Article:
Look at Moses, the man who talked to God directly.  He spent all his time hearing case after case for the people.  It took his pagan, father-in-law, one day of watching this nonsense to step in and provide an option to Moses (Ex. 18).  Spread the workload was the message.  It seems so simple, but even Moses couldn’t see it, as he was just so used to it being done this way, since he was the “go-to” man.

Yeshua was doing the same thing as Jethro.  He was pointing out the issues where the traditions that had been taught were now more important than what God had actually instructed.  He wanted to fix this problem so that people could see, hear and understand in a way that would produce action.  He didn’t want people doing things just because they had been told this was the way they needed to do it, if it didn’t serve any real purpose.  That was just total insanity.

It is like the division of different doctrines inside Christianity.  Everyone believes their way of interpreting the Bible is right, and they are the only ones going to heaven, but I have to ask, “What did Yeshua say?”  Not what the apostle Paul said, not what Peter said, not what the Pope says, what did Yeshua say?  He didn’t contridict the hebrew scriptures, he brought further explanation, the correct interpretation to them.  He didn’t discard them, he makes it very plain that he had no intention of doing so (Matt. 5:17-19).

So what is holding you back from really seeing, hearing and understanding what God wants to do in your life.  What road blocks have we put in our way, what walls have we built to keep God from shining His light in and leading us out of the forest?  What things are we holding to close (idols) that we are afraid to let go of and trust that what we know may be keeping us from experiencing something greater.  Something we cannot comprehend, like the rich young man.  If we hang onto what we think is most dear, that gives us status, sustenance, glory, etc. we can never move forward.  We will always stand in the outer court wishing we could enter into the Holy Place, when we have been invited to join Him there.  Is today the day the scales will be lifted, the ears unstopped, and your heart of stone turned to a heart of flesh?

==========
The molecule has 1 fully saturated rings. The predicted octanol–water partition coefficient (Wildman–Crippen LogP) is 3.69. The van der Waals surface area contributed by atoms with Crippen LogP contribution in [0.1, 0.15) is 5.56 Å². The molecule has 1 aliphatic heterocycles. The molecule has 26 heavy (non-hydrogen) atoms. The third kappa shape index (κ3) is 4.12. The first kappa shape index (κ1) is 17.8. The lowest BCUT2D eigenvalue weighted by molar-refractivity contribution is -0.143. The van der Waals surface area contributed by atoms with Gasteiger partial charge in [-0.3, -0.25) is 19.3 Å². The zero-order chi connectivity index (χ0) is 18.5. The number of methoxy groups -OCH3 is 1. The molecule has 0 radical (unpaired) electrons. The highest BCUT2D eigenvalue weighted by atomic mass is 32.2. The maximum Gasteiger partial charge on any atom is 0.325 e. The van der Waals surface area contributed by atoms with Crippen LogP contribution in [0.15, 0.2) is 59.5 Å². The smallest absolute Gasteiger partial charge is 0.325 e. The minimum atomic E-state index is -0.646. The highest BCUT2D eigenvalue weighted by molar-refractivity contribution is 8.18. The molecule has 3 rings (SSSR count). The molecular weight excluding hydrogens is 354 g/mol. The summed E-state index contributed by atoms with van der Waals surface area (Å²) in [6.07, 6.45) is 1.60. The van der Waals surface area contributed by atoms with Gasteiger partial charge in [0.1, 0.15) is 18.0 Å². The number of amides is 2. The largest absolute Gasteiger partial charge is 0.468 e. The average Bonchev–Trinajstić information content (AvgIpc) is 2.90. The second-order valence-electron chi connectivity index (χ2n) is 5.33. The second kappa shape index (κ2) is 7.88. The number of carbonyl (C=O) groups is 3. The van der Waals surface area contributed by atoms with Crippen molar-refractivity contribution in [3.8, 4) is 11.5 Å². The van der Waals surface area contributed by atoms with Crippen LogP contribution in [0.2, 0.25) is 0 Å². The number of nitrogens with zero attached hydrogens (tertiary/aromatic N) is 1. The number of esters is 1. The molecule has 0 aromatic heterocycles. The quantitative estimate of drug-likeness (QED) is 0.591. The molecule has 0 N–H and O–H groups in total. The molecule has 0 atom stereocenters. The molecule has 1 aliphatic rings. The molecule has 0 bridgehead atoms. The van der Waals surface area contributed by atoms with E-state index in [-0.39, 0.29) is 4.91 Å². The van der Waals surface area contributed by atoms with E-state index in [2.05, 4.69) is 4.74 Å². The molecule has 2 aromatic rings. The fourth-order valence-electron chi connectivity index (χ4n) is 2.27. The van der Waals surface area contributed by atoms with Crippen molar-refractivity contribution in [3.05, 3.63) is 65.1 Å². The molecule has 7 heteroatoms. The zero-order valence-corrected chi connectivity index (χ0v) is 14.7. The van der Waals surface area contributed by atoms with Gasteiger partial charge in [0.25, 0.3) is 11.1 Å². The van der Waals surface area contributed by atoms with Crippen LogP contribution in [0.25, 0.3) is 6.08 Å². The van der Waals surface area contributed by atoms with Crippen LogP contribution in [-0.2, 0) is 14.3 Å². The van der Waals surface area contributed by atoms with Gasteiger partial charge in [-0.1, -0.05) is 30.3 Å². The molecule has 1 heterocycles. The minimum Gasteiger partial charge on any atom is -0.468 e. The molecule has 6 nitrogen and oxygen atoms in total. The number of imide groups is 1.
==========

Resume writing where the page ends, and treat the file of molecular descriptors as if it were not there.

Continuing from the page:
I’d like to think I am not still blind, deaf, or lack understanding, but the sad reality is, I do.  I just want to try to be a bit better at seeing, hearing and understanding today, than I was yesterday.  It is a journey, and I am still running the race!

Love’s Revelation

I wrote this poem almost two years ago now.  I came across it, and thought it would be a great blog post.

Heavy, heavy burden

I bear

Stess and worry

weigh down on me

No time to stop, to rest

to share.

Lonely, lonely life

is mine

Consumed by fear

pressed for time

Family, friends

left behind.

Needing, needing more

I say

Always a void

empty; unfulfilled

Around I go

lost my way.

Waiting, waiting there

for me

Whispering my name

so patiently

Is today the day

I’ll finally see?

Longing, longing always

so near

My voice, my touch

some time together

My heart feels warmth

love so dear.

Why, why must

I wait

His loving arms

to embrace

Memories of needs He met

promises still to create.

Enemy, enemy time

past by

Forgotten my tresspasses

my faults, my lies

Rest with my beloved

no longer denied.

Molding, Molding life

once dead

Open, Open eys

once blind

Listen, Listen ears

once deaf

Shout, shout lips

once mute.

Silent, silent teacher

is time

Stronger, stronger child

of Abba am I

Revealing, revealing truth

down the lighted path

now led.

Love that Beats the Odds

Two years ago I celebrated the Feast of Purim for the first time.  I had no idea really about the holiday, but a group of friends decided to give it a try.  We made the typical holiday treats that go with it, but opted out of dressing in costumes.  I wrote this creative retelling of the Book of Esther.

In a foreign land steeped in grandiose history as renowned as legends of old, lived a young woman, of the tender age of 16.  Esther was beautiful to behold, but her real beauty came from deep within her soul.  Characteristics like honour, loyalty, and sacrifice, the kind forged from suffering.  These would be the real jewels in her crown, but them I am getting a bit ahead of myself in this story.

Esther was orphaned at a young age and raised by her older cousin, Morrey.